Philippines to cull 200,000 fowl after bird flu outbreak

Department of Agriculture Secretary Emmanuel Pinol holds documents during a news conference on the confirmation of the first bird flu case in the country Friday, Aug. 11, 2017 in Manila, Philippines. Pinol said the Philippines will cull at least 400,000 birds after confirming its first bird flu outbreak, but that no animal-to-human transmission has been reported. (AP Photo/Bullit Marquez)
Department of Agriculture Secretary Emmanuel Pinol gestures during a news conference on the confirmation of the first bird flu case in the country Friday, Aug. 11, 2017 in Manila, Philippines. Pinol said the Philippines will cull at least 400,000 birds after confirming its first bird flu outbreak, but that no animal-to-human transmission has been reported. (AP Photo/Bullit Marquez)
Department of Agriculture Secretary Emmanuel Pinol holds a manual for Avian Influenza Protection during a news conference on the confirmation of the first bird flu case in the country Friday, Aug. 11, 2017 in Manila, Philippines. Pinol said the Philippines will cull at least 400,000 birds after confirming its first bird flu outbreak, but that no animal-to-human transmission has been reported. (AP Photo/Bullit Marquez)

MANILA, Philippines — The Philippines will cull at least 200,000 birds after confirming its first avian flu outbreak, but no animal-to-human transmission has been reported, officials said Friday.

Agriculture Secretary Emmanuel Pinol said he ordered the culling of all fowl within a kilometer (0.6 mile) of six affected farms in northern Pampanga province's San Luis town.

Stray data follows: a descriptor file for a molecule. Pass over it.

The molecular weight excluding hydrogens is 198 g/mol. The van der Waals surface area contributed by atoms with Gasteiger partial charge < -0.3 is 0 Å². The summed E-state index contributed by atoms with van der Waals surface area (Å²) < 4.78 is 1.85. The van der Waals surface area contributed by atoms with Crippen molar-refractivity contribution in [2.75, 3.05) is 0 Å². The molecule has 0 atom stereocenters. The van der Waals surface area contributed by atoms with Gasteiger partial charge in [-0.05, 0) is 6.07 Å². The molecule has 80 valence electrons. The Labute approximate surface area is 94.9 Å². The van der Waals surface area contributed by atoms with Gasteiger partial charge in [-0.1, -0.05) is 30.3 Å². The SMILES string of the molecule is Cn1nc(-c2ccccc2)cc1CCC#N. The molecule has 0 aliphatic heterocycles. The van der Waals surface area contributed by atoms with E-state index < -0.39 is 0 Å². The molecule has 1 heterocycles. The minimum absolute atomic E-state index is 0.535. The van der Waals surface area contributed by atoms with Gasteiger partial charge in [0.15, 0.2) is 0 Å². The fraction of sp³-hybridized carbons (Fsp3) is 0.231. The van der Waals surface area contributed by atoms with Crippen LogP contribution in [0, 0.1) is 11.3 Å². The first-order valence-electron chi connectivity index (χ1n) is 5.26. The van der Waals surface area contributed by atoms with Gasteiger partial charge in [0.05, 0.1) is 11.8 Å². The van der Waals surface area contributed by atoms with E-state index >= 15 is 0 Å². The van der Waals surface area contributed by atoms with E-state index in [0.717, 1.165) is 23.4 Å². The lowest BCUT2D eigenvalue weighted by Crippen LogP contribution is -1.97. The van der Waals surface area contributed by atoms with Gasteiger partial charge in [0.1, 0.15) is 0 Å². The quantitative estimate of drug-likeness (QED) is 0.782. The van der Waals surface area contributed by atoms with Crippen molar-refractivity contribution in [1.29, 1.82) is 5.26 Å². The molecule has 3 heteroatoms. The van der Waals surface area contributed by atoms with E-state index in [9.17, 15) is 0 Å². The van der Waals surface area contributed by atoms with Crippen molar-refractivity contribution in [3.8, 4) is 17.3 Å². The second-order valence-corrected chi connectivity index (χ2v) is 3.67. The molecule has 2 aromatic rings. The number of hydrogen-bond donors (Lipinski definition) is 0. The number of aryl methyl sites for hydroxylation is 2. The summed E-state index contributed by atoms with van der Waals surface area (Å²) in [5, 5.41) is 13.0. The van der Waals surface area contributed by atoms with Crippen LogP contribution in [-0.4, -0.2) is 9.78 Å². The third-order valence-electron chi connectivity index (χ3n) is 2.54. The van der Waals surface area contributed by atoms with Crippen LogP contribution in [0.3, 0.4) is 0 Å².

The area has been declared a quarantine zone with a 7-kilometer (4-mile) surveillance area also established around the farms.

Pinol said he was informed Thursday that 37,000 birds have died from avian influenza subtype H5, which can cause illness and deaths in both animals and humans. Experts believe the ducks to be the virus carrier, he added.

He said he has informed President Rodrigo Duterte, the Department of Health and will report the outbreak to the World Organization for Animal Health.

Pinol said farmers did not immediately report the deaths, which spiked in July, because they thought were from ordinary poultry disease.

Alene Asteria Vytiaco, an official of the Bureau of Animal Industry, said they will send samples collected from the farms to the World Organization for Animal Health and the Australian Animal Health Laboratory for further testing.

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This version corrects that the Philippines is ordering fowl, not fouls, to be culled.

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